3D Proteins: Getting The Big Picture

3 minutes

(male narrator) What's the best way to know a protein?

(James Hinton) From a teaching standpoint, it's really important that students be able to touch, feel, see, embrace, if you like, these proteins.

(narrator) Proteins are the workhorses of cells. With support from the National Science Foundation, University of Arkansas biochemist James Hinton researches their structure and function. About five years ago, Hinton focused on creating a dramatically better way of displaying the inner workings of proteins.

(Hinton) Kids are visual people nowadays. So I began to look around for ways of visualizing three-dimensional structures.

(narrator) Hinton worked with the visualization company Virtalis to use virtual reality to show how proteins function, interacting with everything from DNA to a flu virus. With 3D glasses and a huge screen, students and professors can interact with proteins.

(Hinton) One thing that pharmaceutical companies are vitally interested in these days is how do you take a protein that causes disease, causes a problem, and devise ways of deactivating the protein?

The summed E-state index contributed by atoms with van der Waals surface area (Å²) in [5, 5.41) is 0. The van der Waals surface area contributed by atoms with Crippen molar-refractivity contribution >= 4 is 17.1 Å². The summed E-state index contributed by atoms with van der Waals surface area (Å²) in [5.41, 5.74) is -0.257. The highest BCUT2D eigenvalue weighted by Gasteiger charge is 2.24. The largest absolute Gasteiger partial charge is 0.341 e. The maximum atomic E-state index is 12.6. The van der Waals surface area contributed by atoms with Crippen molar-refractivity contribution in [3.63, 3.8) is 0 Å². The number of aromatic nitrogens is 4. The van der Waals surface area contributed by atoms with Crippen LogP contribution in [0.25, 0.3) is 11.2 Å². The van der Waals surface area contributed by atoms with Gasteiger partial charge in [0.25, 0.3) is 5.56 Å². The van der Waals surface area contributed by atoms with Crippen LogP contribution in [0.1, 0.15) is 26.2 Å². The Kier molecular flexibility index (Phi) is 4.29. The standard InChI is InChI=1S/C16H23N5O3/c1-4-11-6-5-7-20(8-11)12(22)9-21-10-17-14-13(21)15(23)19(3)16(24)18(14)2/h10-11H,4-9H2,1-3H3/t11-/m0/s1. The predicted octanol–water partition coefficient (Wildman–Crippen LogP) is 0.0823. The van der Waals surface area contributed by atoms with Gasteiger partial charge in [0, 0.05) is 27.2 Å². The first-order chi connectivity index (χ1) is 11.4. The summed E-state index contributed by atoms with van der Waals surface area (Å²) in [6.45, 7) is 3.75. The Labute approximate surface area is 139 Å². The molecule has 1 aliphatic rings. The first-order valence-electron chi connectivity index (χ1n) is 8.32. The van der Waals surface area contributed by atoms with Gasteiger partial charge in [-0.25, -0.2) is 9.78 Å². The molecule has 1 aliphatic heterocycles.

(narrator) Pharmaceutical companies must go beyond creating drugs. They must also be able to update them, as pathogens they're designed to treat mutate and evolve. You trick them a while, then they modify themselves, making the old drug obsolete.

(Hinton) Seeing the binding site before you go into the laboratory and begin making modifications in your drug is a very important thing.

(narrator) The tool is now in wide use internationally. Paul Adams uses it for cancer research. Using immersive technology, and boy, let me tell you, it brings the point home in three dimensions, as opposed to, again, using just a regular computer.

(narrator) Hinton says virtual reality is a great way to entice young scientists. Seeing them have fun is a joy. Maybe one out of these hundred or so kids will say, "Well, biochemistry," or "Hmm, chemistry, maybe I'd like that."

(narrator) Hinton has done his part, helping scientists understand the complicated world of proteins by reaching out to touch one. For Science Nation, I'm Miles O' Brien.


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Proteins are the workhorses of cells. With support from the National Science Foundation, University of Arkansas biochemist James Hinton has been researching their structure and function for decades. Back in the 1990’s, he had a vision to study these huge protein structures in 3D and now, in cooperation with a company called Virtalis, his vision has become a reality. The new system allows researchers to enlarge the visual of a protein to room-size, so they can examine it from all angles, to better understand its structure and function. The new 3D visuals are also helping Hinton realize his other vision to better engage students in his discoveries and science in general.

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Runtime: 3 minutes

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